This is the third post on a recent six day trip to the Burren in western Ireland with Wildlife Travel. Though I knew a little about the Burren before I began hitting the guide books and the internet – particularly in connection with its high number of orchid species and the Burren Green moth Calamia tridens which in the British Isles is found only in the Burren – nothing prepared me properly for the dramatic hills, the palette of colours, and the wide range of quality habitats found there…
As well as its remarkable plant assemblage, the Burren holds populations of some very interesting insects. This was the first time I’d been to the Burren, so I must acknowledge from the outset that I have no comparative data to verify or refute my personal opinions about how well (or poorly) insects are doing this year (and there seems to be very little collated info online), but there did seem to be surprisingly few invertebrates around.
Butterfly numbers for instance – given the immense number of flowering plants – were very low. We recorded just ten species (including an uncomfirmed sighting of mine from a moving bus that had to be a Wood White – a ‘piece of tissue blowing in the wind’ description would be perfect to describe what I saw). Common Blue and Small Heath were by far the most ‘abundant’ but we saw no more than twenty individuals of each. A few pairs of Small Blue on Inisheer was the only sighting of that species, and apart from several Dingy Skipper (below Slieve Carran and one on Inisheer) and several Green-veined White, most species were seen just once or twice including Small and Large White, Speckled Wood, Small Tortoiseshell, and a single Brimstone. No Wall Brown, Peacock or Red Admiral were seen. Is that typical? I hope an Irish naturalist might be tempted to comment…
Pair of Common Blue Polyommatus icarus, Inisheer
(female evidently releasing pheromone to attract the male)
Small Blue Cupido minimus, Inisheer
Dingy Skipper Erynnis tages, Inisheer
Small Tortoiseshell Aglais urticae, Inisheer
(with 7-spot Ladybird Coccinella 7-punctata – the only ladybird species seen, and abundant on Inisheer)
The Burren is well known for its moths, particularly for the Burren Green Calamia tridens (widespread in temperate Europe in the British Isles it’s found nowhere else, but adults fly in July so wasn’t seen), the Transparent Burnet Zygaena purpuralis sabulosa (this ssp. is more or less confined to the Burren and Inishmor; a second ssp. caledonensis occurs on the Hebridean islands of Skye, Lismore, Kerrera, Mull, Ulva, Eigg, Canna, and Rhum and in a few localities on the Scottish mainland in Kintyre and parts of western Argyllshire [UK Moths), and the now rare micro Scarce Crimson and Gold Pyrausta sanguinalis. The latter occurs only in parts of western Europe but within the British isles is now believed extinct in mainland England and Scotland, and is found at just three sites in Northern Ireland, on the northen tip of the Isle of Man, and in the Burren. We saw just two P. sanguinalis, but the Transparent Burnet is at least relatively common in the Burren, and at Fanore Sands we found at least twenty crawling up short grasses after a rain shower.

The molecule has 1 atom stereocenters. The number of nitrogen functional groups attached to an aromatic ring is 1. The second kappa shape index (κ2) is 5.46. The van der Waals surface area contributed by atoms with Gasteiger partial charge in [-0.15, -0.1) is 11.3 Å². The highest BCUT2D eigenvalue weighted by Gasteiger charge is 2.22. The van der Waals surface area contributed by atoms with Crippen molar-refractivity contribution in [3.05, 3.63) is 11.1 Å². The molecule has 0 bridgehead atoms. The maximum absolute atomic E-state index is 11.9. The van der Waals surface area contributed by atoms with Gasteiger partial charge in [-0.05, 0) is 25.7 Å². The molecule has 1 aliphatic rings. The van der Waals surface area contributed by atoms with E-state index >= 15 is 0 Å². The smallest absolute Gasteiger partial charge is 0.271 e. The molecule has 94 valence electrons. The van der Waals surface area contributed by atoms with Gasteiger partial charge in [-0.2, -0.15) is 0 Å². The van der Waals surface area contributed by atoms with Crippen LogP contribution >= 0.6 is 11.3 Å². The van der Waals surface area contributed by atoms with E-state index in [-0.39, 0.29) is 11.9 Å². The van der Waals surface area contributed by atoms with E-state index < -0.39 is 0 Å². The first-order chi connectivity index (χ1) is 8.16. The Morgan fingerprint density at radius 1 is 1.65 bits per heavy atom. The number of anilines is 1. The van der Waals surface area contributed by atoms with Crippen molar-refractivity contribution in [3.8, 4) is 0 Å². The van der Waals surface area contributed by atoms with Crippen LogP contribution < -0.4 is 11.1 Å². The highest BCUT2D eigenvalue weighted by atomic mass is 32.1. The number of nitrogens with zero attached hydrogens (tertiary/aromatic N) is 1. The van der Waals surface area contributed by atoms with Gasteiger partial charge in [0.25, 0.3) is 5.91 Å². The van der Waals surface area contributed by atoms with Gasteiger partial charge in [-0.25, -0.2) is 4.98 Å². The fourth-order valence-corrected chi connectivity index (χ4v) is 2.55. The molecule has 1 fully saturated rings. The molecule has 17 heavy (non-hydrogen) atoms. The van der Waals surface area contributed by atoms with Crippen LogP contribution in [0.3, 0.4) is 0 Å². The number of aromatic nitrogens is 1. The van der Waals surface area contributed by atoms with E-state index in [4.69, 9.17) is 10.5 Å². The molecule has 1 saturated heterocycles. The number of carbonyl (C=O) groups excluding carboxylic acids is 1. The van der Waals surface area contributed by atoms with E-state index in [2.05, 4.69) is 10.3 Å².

Other moths seen included 6-spot Burnet Zygaena filipendulae (several locations but usually singly), Mother Shipton (seen twice), Common Heath, Yellow Shell, a surprisingly [to me anyway] dark-banded male Grass Wave, and numerous micros I’m still trying to identify (mainly Crambus-type veneers) – though the very distinctive Nettle-tap Moth was a little less taxing. Two Buff Ermine were found (Fanore and Lough Gealáin) and a male Ghost Moth was a surprise find on Inisheer, where it posed well after landing on of our team’s shirt! Lastly, a Lime-speck Pug caterpillar was found on a Bloody Cranesbill Geranium sanguineum flower at Lough Bunny.
Scarce Crimson and Gold Pyrausta sanguinalis, Lough Gealáin
Transparent Burnet Zygaena purpuralis, Fanore
6-spot Burnet Zygaena filipendulae, Poll Salach
Male Common Heath Ematurga atomaria, Lough Gealáin
Female Common Heath Ematurga atomaria, Lough Gealáin
Male Grass Wave Perconia strigillaria, Lough Gealáin
Mother Shipton Callistege mi
(so named because the wing markings – as you look from the edge towards the abdomen – ‘resemble’ a renowned English soothsayer’s face)
Yellow Shell Camptogramma bilineata, Inisheer
Buff Ermine Spilarctia luteum, Lough Gealáin
Male Ghost Moth Hepialus humuli, Inisheer
Nettle-tap Moth Anthophila fabriciana, Inisheer
Lime-speck Pug Eupithecia centaureata caterpillar, Lough Bunny
Another group I was interested to look for was the Odonata – the dragon- and damselfies. We were a little early for some species (eg Brown Hawker) but in the end we found seven species. Nothing too unusual, but what we did see appeared very fresh and had mostly almost certainly just emerged – eg the Hairy Dragonfly Brachytron pratense, Black-tailed Skimmer Orthetrum cancellatum, and Four-spotted Chasers Libellula quadrimaculata posted below. The best single site was a small pond just below the renowned Poulnabrone Dolmen. Here we found Azure, Blue-tailed, and Large Red Damselflies as well as the very obliging quadrimaculata. Whilst I didn’t see them at Poulnabrone, Common Blue Damselfies were very common around the edge of Lough Bunny.